The pricing would be comparable with conventional tools, and attractive for Islamic banks.

Growing #demand for #fintech in #Islamic #finance

The IFSB sees growing demand for fintech within the Malaysian Islamic financial services system, because customers are looking for alternatives.
IFSB secretary-general Jaseem Ahmed said „demand for fintech within Islamic finance had increased following the global financial crisis“ and further that “There are tremendous opportunities for fintech within Islamic finance. In the aftermath of the global financial crisis, there has been a loss of confidence, so people are looking for alternatives,”
Jaseem added that commercial banks are really taking up fintech to reach out and improve the attractiveness of their products at a lower cost and also said that he expected sukuk issuance to continue remaining strong in Malaysia.
The IFSB event, which ends tomorrow, comprises forums that bring together key stakeholders of the Islamic financial services industry.

#Fintech’s #power is in the unbanked and unbankable

Katharine Budd, the chief executive and co-founder of Now Money, a Dubai-based fintech start-up, explains how fintech works.
This is a new financial services phenomenon. While nowadays you might be able to operate your bank account from a website or mobile app, but the systems behind these online user interfaces have barely changed since they were implemented in the 1970s. The international payment transfer system Swift still runs on the telephone systems. This means that no matter how nice the front-end website your account is on, the transactions displayed are still run off legacy systems, which can lead to legacy issues such as delays in processing transactions and potentially losing the transaction in the system altogether.
New start-ups are innovating where banks are stagnating and are cooperating with regulators and cybersecurity experts and developing new technology. These organisations have become know as “fintechs” and their purpose can range from offering customers alternative ways to bank, usually through mobile, to using advanced analytics to provide investment recommendations.

New CEO for Social Islami Bank

Shahid Hossain joined Social Islami Bank (SIBL) as chief executive officer. The bank also promoted Tarik Morshed as its additional managing director. Prior to joining SIBL, Hossain had been serving Southeast Bank as managing director. He started his banking career as a probationary officer with National Bank in 1983. He completed his MSS in political science from Dhaka University in 1980. Prior to the promotion, Tarik Morshed had been serving SIBL as deputy managing director. He has been with SIBL since its inception in 1995 and holds a master's degree in management from Rajshahi University.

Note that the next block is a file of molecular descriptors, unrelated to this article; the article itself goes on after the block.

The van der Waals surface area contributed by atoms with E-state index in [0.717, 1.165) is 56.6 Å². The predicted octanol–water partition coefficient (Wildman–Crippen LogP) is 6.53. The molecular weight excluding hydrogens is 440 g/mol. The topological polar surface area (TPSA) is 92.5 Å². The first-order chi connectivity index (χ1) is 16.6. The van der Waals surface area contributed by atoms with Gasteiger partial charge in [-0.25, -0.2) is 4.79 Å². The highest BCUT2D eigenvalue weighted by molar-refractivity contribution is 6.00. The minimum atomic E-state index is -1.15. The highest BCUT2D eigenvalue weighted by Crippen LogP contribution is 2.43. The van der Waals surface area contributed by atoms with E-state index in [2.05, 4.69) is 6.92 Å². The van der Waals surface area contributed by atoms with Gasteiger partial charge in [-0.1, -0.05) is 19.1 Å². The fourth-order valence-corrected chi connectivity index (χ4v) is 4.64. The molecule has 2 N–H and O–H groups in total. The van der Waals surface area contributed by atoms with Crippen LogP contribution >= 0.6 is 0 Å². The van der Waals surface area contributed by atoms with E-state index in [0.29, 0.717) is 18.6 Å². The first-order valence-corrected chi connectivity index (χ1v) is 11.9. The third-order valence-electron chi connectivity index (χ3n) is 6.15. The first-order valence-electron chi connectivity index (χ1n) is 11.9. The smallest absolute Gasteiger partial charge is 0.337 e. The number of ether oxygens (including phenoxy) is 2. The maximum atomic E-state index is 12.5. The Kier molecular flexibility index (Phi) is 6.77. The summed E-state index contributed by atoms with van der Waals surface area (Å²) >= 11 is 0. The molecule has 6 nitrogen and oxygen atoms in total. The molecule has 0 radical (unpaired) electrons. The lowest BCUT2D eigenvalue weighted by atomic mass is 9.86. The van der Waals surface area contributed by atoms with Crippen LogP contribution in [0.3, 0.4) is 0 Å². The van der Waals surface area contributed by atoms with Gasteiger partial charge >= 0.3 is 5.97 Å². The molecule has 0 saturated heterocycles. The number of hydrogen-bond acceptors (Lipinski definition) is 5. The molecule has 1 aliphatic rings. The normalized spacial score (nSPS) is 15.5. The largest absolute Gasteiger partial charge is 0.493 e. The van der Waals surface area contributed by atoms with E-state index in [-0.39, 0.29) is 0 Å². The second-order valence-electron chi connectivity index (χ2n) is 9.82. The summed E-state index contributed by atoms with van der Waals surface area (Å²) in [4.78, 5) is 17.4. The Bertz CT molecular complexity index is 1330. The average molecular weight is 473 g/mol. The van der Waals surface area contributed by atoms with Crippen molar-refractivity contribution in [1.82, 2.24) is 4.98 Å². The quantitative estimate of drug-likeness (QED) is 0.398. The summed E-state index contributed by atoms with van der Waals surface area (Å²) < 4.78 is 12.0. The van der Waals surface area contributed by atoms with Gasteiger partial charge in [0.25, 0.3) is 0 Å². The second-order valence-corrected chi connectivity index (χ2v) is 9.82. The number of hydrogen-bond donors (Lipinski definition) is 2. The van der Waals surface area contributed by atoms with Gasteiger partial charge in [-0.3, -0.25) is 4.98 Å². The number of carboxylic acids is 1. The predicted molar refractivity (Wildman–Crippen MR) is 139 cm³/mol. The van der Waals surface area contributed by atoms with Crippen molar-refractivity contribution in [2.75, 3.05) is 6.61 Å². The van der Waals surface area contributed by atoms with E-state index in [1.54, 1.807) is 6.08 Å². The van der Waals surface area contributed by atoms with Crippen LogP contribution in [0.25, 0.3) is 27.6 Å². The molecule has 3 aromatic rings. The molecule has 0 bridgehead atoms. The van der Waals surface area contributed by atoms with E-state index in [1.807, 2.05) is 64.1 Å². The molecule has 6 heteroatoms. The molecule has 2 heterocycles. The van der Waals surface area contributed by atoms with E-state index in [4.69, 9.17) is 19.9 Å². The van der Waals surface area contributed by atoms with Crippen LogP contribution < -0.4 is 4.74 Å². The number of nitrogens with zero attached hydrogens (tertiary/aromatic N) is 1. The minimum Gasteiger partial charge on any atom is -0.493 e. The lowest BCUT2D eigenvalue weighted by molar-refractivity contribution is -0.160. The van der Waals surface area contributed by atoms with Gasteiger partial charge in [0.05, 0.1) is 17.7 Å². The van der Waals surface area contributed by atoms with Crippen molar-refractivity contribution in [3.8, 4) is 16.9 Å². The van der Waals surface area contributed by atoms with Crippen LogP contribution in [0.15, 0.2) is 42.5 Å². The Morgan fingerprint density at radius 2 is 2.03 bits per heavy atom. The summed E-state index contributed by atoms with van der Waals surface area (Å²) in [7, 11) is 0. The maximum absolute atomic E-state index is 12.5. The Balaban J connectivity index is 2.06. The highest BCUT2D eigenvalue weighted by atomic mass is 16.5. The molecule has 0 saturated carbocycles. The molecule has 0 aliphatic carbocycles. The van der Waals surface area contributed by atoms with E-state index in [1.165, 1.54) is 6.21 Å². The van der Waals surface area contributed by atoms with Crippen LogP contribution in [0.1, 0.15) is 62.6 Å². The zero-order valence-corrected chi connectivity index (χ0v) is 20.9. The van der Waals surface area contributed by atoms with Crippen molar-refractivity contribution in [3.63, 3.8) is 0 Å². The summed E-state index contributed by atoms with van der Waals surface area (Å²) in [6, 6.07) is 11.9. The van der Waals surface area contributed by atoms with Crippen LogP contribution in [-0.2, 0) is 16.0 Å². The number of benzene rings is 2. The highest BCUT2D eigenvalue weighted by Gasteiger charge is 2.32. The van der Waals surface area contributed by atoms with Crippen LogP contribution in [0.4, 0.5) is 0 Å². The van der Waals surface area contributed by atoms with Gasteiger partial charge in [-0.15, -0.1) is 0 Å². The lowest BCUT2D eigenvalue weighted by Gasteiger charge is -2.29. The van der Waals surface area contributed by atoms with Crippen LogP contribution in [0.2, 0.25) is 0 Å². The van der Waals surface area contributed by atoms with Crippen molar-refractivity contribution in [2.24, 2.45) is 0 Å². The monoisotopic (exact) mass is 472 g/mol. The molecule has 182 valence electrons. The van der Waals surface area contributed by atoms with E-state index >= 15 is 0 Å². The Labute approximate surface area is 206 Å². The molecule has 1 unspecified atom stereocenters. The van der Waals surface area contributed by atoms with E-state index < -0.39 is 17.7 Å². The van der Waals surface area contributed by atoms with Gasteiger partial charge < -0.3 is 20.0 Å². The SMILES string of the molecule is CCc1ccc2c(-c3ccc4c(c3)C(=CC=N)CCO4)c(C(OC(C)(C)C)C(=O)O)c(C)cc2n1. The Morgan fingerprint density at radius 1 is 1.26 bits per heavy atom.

#Malaysia's Maybank Islamic looks to home markets to drive growth

Maybank Islamic is turning to its home markets for growth, in particularly Indonesia where it manages $2 billion worth of assets and is aiming to compete with domestic Islamic banks. According to CEO Mohamed Rafique Merican, the bank could grow beyond its core markets of Malaysia, Singapore and Indonesia, but expansion in other markets would be opportunistic. Indonesia remains a key market for the bank, after Malaysia which accounts for 90% of the bank's business. As part of the ASEAN banking integration framework (ABIF), Indonesia and Malaysia have agreed in August to give their banks greater access to each other's markets. The move would give Malaysia's Islamic banks a potential lead to tap into the world's biggest Muslim-majority country, and one that continues to restrict to foreign lenders.

#Pakistan updates guidance for Islamic banks' external #audits

Pakistan's central bank has updated guidance on sharia governance for Islamic finance institutions. The goal is to expand the scope of external audits to help mitigate conflicts of interest and increase transparency. Those religious scholars who are members of an Islamic bank's sharia board are now barred from serving in any external audit firm. From now on, external sharia audits will have to cover pool-management practices and technology systems. This includes the way Islamic banks calculate distribution of profit and loss to depositors, the tracking of assets, and the allocation of income and expenses. The move is designed to separate the verification of profit and loss distribution between the banks and the external auditors, in contrast to the joint verification that was allowed under earlier guidance.

Maybank Islamic launches new products to boost deposit base

Maybank Islamic hopes to attract RM2 billion (USD453 million) in deposits – within a year – by launching two new financial products. The products are Foreign Currency Mudharabah-i (FCM-i) and the Profit Now Account-i (PNA-i). FCM-i is a short-term Islamic foreign currency term deposit account based on the principle of Mudharabah. Dividends on FCM-i are based on an agreed profit-sharing ratio which is agreed up-front. The actual dividend will then be calculated on this ratio and the amount payable will be known upon maturity of the investment. The minimum deposit for individual customer is equivalent to USD5,000; tenures range from one to 12 months.